In summary, the enormous investment in US intellectual property has been a prime target for nations and firms eager to find shortcuts in the research and development process and thus to reduce their costs by stealing our information.

Specific Cases

In this section, I review some interesting specific cases of industrial espionage from these government reports and others. I am summarizing and paraphrasing liberally to keep the length manageable and have deliberately not used quotation marks and ellipses to avoid cluttering the text. All of the information comes either from the NACIC/ONCIX reports, from my INFOSEC Year in Review database or from reports on Web sites for various offices of US Attorneys around the country.[ [16] ]

  • Standard Duplicating Machines Corporation (SDMC) was the victim of unauthorized intrusion by a disgruntled former employee into a voice-mail system. John Hebel was employed by SDMC as a field sales manager from 1990 to 1992 when his employment was terminated. Hebel was subsequently hired by the US affiliate of Manufacturing Corporation of Japan (Duplo), the main competitor of SDMC. Through an unsolicited phone call from a customer, SDMC discovered that Hebel accessed SDMC’s voice-mail and used the information to Duplo’s benefit. Hebel was charged with one count of violating 18 USC §1343 (Wire Fraud) and on 14 March 1997, he was sentenced to two years probation. In addition, a civil suit brought against Duplo had a final settlement close to $1 million in SDMC’s favor.
  • Harold Worden retired from Eastman Kodak in Rochester, NY after 30 years of service in the mid 1990s. He founded a consulting firm that hired up to 60 other Kodak retirees and proceeded to try to sell information gleaned from thousands of stolen confidential documents about Kodak’s top-secret acetate-manufacturing machine. Both Agfa and Konica, competitors of Kodak approached by Worden, informed Kodak and the FBI of the attempts. In August 1997, Worden pleaded guilty to one count of interstate transportation of stolen property and went to jail for 15 months as well as having to pay a $30,000 fine. Kodak also sued him in civil court for damages.
  • Patrick Worthing and his brother Daniel tried to sell confidential information from Pittsburgh Plate Glass Industries (PPG) information for $1,000 to an FBI Special Agent posing as a representative of Owen-Corning (OC), a major competitor. This was a particularly interesting case because OC reported the attempted sale of stolen data to PPG at once and fully cooperated with PPG and the FBI in capturing the thieves. Both subjects were and convicted under 18 USC Section 1832 (Theft of Trade Secrets) in April and June 1997. Daniel Worthing was sentenced to six months of home confinement, five years probation, and 100 hours of community service whereas Patrick Worthing was sentenced to 15 months in jail and three years probation.
  • On 14 June 1997, Hsu Kai-Lo and Chester H. Ho (naturalized US citizens) were arrested by the FBI for attempting to steal the formula for Taxol, a cancer drug patented and licensed by the Bristol-Myers Squibb (BMS) Company presumably on behalf of their employer, the Yuen Foong Paper Manufacturing Company of Taiwan. In July 1997 the two accused along with Jessica Chou (a Taiwan citizen actively involved in the attempted theft) were indicted on 11 counts including violations of 18 USC Section 1832. Chou remained in Taiwan and that nation refused to extradite Chou.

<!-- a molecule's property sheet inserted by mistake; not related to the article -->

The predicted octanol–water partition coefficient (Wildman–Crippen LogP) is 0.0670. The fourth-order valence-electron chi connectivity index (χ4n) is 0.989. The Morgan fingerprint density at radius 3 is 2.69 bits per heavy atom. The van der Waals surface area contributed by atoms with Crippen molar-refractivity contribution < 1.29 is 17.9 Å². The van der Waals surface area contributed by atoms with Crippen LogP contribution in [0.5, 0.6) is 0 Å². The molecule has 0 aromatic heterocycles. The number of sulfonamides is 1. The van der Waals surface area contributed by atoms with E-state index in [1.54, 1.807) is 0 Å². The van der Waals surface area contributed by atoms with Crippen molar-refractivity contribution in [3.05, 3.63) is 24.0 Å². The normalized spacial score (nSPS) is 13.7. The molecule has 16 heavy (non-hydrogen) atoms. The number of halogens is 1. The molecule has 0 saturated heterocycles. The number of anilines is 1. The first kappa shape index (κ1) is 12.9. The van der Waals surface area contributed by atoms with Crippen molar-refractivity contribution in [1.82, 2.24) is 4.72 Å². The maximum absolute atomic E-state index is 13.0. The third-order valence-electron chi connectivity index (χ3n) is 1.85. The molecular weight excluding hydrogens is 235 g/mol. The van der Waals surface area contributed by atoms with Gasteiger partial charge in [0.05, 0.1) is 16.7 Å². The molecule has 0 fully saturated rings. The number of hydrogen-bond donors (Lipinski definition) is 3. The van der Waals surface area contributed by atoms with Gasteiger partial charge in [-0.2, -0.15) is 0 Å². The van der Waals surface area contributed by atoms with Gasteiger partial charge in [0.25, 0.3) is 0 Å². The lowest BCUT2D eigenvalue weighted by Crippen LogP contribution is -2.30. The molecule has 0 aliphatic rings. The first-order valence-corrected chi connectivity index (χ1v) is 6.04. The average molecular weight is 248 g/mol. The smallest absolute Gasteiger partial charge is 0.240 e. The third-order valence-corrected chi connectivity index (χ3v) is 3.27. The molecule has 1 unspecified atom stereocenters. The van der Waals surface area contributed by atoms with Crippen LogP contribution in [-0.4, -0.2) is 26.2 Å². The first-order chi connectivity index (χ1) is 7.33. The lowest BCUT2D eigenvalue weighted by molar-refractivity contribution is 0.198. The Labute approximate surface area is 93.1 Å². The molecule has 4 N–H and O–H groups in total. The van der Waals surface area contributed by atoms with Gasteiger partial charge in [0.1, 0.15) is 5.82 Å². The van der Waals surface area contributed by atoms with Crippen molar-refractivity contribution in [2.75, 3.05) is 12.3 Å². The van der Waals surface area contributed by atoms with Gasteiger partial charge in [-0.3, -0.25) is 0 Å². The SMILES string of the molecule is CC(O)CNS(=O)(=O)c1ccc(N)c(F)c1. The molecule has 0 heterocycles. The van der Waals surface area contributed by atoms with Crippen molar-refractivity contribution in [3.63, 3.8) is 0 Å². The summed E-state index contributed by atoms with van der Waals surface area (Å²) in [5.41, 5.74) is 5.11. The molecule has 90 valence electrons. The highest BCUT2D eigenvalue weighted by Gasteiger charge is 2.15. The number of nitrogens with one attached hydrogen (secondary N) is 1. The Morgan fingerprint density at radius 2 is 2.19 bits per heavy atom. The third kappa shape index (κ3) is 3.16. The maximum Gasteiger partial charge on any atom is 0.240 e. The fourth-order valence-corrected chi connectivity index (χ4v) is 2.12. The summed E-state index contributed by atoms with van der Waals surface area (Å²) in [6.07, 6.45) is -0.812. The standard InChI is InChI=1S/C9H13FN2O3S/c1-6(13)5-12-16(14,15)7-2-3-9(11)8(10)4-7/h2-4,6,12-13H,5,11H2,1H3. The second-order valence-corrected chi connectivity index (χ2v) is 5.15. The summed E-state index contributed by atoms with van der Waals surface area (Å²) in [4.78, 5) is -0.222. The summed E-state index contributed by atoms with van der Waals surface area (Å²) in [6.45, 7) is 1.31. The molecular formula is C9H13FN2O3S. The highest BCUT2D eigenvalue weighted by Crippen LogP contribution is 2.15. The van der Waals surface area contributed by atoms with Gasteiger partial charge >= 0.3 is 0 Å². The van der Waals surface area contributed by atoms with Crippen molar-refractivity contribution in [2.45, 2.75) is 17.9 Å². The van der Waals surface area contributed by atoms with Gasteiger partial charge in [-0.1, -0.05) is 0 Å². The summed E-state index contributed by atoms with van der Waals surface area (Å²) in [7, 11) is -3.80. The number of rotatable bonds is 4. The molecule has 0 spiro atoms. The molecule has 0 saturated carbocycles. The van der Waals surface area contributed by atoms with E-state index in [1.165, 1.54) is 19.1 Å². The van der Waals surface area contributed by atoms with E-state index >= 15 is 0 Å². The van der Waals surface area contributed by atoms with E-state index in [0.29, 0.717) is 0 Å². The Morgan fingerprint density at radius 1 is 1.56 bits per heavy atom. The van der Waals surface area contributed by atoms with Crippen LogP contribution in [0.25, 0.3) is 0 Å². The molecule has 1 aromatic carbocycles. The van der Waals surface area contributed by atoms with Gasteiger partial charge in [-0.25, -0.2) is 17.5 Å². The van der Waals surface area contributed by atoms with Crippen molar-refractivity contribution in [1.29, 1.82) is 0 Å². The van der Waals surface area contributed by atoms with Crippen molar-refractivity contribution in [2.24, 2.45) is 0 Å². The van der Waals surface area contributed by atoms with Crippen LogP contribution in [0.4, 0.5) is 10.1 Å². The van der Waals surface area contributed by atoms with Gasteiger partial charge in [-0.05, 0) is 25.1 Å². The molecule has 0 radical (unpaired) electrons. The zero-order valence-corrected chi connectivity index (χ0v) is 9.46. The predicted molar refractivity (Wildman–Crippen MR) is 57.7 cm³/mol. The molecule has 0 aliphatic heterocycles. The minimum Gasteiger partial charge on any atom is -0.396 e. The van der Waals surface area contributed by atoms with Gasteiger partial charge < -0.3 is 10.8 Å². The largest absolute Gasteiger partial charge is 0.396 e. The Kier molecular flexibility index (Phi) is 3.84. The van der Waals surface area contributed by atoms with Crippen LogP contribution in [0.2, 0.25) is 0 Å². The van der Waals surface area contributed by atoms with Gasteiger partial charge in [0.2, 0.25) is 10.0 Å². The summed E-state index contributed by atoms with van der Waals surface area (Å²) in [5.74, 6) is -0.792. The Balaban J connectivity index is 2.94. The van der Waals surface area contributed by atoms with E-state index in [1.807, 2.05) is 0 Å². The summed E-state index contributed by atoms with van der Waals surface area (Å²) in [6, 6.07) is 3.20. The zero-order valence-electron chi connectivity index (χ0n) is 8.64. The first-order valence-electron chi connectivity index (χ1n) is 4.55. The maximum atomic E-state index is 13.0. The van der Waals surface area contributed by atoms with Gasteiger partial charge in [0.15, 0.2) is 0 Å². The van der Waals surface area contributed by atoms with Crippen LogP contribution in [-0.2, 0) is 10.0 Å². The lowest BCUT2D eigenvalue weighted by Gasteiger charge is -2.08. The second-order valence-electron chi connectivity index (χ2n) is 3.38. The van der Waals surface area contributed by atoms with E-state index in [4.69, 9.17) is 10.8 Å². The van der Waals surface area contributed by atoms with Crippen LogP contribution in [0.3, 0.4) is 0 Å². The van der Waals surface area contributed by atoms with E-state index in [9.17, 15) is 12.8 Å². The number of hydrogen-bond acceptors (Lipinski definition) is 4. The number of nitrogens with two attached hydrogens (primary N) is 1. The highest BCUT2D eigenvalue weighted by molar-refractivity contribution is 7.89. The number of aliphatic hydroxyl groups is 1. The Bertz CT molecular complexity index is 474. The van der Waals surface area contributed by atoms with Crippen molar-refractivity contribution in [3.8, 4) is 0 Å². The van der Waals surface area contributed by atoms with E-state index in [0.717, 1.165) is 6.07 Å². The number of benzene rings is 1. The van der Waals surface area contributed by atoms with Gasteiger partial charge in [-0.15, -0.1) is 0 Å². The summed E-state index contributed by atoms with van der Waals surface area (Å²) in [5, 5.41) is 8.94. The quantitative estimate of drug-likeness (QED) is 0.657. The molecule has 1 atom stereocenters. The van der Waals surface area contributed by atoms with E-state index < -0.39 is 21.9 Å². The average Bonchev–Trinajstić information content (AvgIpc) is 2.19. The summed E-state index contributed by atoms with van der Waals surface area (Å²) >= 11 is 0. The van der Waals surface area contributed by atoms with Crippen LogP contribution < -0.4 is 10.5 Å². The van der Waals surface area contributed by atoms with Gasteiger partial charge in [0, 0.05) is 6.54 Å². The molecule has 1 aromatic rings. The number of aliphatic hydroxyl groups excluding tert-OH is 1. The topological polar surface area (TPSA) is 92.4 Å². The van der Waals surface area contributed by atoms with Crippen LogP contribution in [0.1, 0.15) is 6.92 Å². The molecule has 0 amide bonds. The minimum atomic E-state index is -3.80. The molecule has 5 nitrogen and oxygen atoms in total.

• In September 1997, Pin Yen Yang and his daughter Hwei Chen Yang (a.k.a. Sally Yang) were arrested with Dr Ten Hong Lee for trying to steal valuable industrial secrets from the Avery Dennison Corporation (ADC), Pasadena, California, for transfer to the Four Pillars Company in Taiwan. Dr Lee, a Taiwan native and US citizen, had been an Avery Dennison employee since 1986 at the company’s Concord, Ohio, facility. Dr Lee allegedly received between $150,000 and $160,000 from Four Pillars and Pin Yen Yang for his involvement in the illegal transfer of ADC’s proprietary manufacturing information and research data over a period of approximately eight years. Economic losses to ADC were estimated at $50-60 million. This case marked the first conviction of foreign individuals or a foreign company under the Economic Espionage Act of 1996. On 5 January 2000, a Youngstown, Ohio, federal judge sentenced Pen Yen Yang to two years probation along with six months of home detention; Hwei Chen Yang was sentenced to one-year probation. Four Pillars was fined $5 million by a US District Court for accepting the pilfered secrets. Moreover, in February 2000, a jury verdict in US District Court, Cleveland ruled in favor of ADC in a civil case against Four Pillars and the judge awarded $80 million in damages.
  • In 1997 John Fulton, a former employee of the Joy Mining Machinery, a global coal mining company approached a Joy employee in an attempt to purchase schematics for part of the company’s proprietary equipment. The Joy employee reported the attempt and worked with the FBI and his employer to record conversations in which Fulton offered to pay any amount of money for information pertaining to the specific equipment. On 21 November 1997, Fulton paid the cooperating witness $1,500 for blueprints and a technical binder, both of which were Joy proprietary items. Fulton was arrested by the FBI after the exchange and was charged with unlawfully attempting to obtain trade secrets (18 USC Section 1832). On 14 April 1998, Fulton pled guilty to one count of theft of trade secrets and was sentenced in September 1998.